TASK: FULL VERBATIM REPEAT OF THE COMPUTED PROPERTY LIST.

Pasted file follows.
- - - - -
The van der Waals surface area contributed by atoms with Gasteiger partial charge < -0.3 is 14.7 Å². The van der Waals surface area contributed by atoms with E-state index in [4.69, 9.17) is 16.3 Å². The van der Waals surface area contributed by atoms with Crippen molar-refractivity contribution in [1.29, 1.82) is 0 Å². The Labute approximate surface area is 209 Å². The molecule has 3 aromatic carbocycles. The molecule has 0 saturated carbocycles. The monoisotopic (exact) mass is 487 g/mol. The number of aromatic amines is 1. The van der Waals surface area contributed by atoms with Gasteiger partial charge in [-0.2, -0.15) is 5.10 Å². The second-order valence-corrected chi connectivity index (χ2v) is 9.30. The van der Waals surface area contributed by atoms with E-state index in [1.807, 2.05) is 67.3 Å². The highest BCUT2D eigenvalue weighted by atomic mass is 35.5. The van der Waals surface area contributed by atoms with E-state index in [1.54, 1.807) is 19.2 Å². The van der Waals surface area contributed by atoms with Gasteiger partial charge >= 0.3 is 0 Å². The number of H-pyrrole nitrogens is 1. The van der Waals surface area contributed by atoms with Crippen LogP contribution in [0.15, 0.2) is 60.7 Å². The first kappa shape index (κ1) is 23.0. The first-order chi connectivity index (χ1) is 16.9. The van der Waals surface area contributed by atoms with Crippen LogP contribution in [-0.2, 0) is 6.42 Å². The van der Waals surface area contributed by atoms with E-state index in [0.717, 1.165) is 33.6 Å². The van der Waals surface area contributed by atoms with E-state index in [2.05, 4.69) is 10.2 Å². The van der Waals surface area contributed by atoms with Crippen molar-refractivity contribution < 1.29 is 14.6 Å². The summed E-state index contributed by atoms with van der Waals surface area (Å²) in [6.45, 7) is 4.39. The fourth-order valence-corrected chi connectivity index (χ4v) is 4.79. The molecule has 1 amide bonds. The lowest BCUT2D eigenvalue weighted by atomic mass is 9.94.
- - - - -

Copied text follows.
The van der Waals surface area contributed by atoms with Gasteiger partial charge < -0.3 is 14.7 Å². The van der Waals surface area contributed by atoms with E-state index in [4.69, 9.17) is 16.3 Å². The van der Waals surface area contributed by atoms with Crippen molar-refractivity contribution in [1.29, 1.82) is 0 Å². The Labute approximate surface area is 209 Å². The molecule has 3 aromatic carbocycles. The molecule has 0 saturated carbocycles. The monoisotopic (exact) mass is 487 g/mol. The number of aromatic amines is 1. The van der Waals surface area contributed by atoms with Gasteiger partial charge in [-0.2, -0.15) is 5.10 Å². The second-order valence-corrected chi connectivity index (χ2v) is 9.30. The van der Waals surface area contributed by atoms with E-state index in [1.807, 2.05) is 67.3 Å². The highest BCUT2D eigenvalue weighted by atomic mass is 35.5. The van der Waals surface area contributed by atoms with E-state index in [1.54, 1.807) is 19.2 Å². The van der Waals surface area contributed by atoms with Gasteiger partial charge >= 0.3 is 0 Å². The number of H-pyrrole nitrogens is 1. The van der Waals surface area contributed by atoms with Crippen LogP contribution in [0.15, 0.2) is 60.7 Å². The first kappa shape index (κ1) is 23.0. The first-order chi connectivity index (χ1) is 16.9. The van der Waals surface area contributed by atoms with Crippen LogP contribution in [-0.2, 0) is 6.42 Å². The van der Waals surface area contributed by atoms with E-state index in [0.717, 1.165) is 33.6 Å². The van der Waals surface area contributed by atoms with E-state index in [2.05, 4.69) is 10.2 Å². The van der Waals surface area contributed by atoms with Crippen molar-refractivity contribution < 1.29 is 14.6 Å². The summed E-state index contributed by atoms with van der Waals surface area (Å²) in [6.45, 7) is 4.39. The fourth-order valence-corrected chi connectivity index (χ4v) is 4.79. The molecule has 1 amide bonds. The lowest BCUT2D eigenvalue weighted by atomic mass is 9.94.